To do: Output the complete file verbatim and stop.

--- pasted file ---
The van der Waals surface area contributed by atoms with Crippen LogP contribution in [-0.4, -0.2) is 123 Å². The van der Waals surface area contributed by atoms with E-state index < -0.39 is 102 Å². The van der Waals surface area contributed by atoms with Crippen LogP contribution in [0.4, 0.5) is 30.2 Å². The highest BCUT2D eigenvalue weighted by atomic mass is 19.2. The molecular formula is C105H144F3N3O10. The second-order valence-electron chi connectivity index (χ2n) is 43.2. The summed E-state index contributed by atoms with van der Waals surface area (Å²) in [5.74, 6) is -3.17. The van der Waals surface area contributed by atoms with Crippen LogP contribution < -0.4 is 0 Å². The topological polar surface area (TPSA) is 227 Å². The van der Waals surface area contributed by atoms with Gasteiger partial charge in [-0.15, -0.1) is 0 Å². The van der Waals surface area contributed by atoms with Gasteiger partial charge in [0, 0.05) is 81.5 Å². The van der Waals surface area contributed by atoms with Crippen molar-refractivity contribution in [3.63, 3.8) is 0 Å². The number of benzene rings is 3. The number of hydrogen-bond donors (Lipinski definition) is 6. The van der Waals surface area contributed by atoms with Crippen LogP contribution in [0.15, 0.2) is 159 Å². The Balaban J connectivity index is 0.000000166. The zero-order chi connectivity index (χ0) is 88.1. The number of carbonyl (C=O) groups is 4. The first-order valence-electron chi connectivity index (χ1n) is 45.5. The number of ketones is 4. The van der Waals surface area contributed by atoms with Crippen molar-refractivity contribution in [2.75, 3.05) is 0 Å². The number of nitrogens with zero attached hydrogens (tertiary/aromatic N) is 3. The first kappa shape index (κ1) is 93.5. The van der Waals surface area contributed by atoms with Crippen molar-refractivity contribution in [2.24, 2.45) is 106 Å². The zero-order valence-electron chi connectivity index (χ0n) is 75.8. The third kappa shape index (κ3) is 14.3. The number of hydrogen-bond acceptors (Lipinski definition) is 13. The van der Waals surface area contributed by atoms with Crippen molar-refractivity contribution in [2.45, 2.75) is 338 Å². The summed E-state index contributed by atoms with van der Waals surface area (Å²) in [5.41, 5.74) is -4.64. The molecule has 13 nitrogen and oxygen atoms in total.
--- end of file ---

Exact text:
The van der Waals surface area contributed by atoms with Crippen LogP contribution in [-0.4, -0.2) is 123 Å². The van der Waals surface area contributed by atoms with E-state index < -0.39 is 102 Å². The van der Waals surface area contributed by atoms with Crippen LogP contribution in [0.4, 0.5) is 30.2 Å². The highest BCUT2D eigenvalue weighted by atomic mass is 19.2. The molecular formula is C105H144F3N3O10. The second-order valence-electron chi connectivity index (χ2n) is 43.2. The summed E-state index contributed by atoms with van der Waals surface area (Å²) in [5.74, 6) is -3.17. The van der Waals surface area contributed by atoms with Crippen LogP contribution < -0.4 is 0 Å². The topological polar surface area (TPSA) is 227 Å². The van der Waals surface area contributed by atoms with Gasteiger partial charge in [-0.15, -0.1) is 0 Å². The van der Waals surface area contributed by atoms with Gasteiger partial charge in [0, 0.05) is 81.5 Å². The van der Waals surface area contributed by atoms with Crippen molar-refractivity contribution in [3.63, 3.8) is 0 Å². The number of benzene rings is 3. The number of hydrogen-bond donors (Lipinski definition) is 6. The van der Waals surface area contributed by atoms with Crippen LogP contribution in [0.15, 0.2) is 159 Å². The Balaban J connectivity index is 0.000000166. The zero-order chi connectivity index (χ0) is 88.1. The number of carbonyl (C=O) groups is 4. The first-order valence-electron chi connectivity index (χ1n) is 45.5. The number of ketones is 4. The van der Waals surface area contributed by atoms with Crippen molar-refractivity contribution in [2.75, 3.05) is 0 Å². The number of nitrogens with zero attached hydrogens (tertiary/aromatic N) is 3. The first kappa shape index (κ1) is 93.5. The van der Waals surface area contributed by atoms with Crippen molar-refractivity contribution in [2.24, 2.45) is 106 Å². The zero-order valence-electron chi connectivity index (χ0n) is 75.8. The third kappa shape index (κ3) is 14.3. The number of hydrogen-bond acceptors (Lipinski definition) is 13. The van der Waals surface area contributed by atoms with Crippen molar-refractivity contribution in [2.45, 2.75) is 338 Å². The summed E-state index contributed by atoms with van der Waals surface area (Å²) in [5.41, 5.74) is -4.64. The molecule has 13 nitrogen and oxygen atoms in total.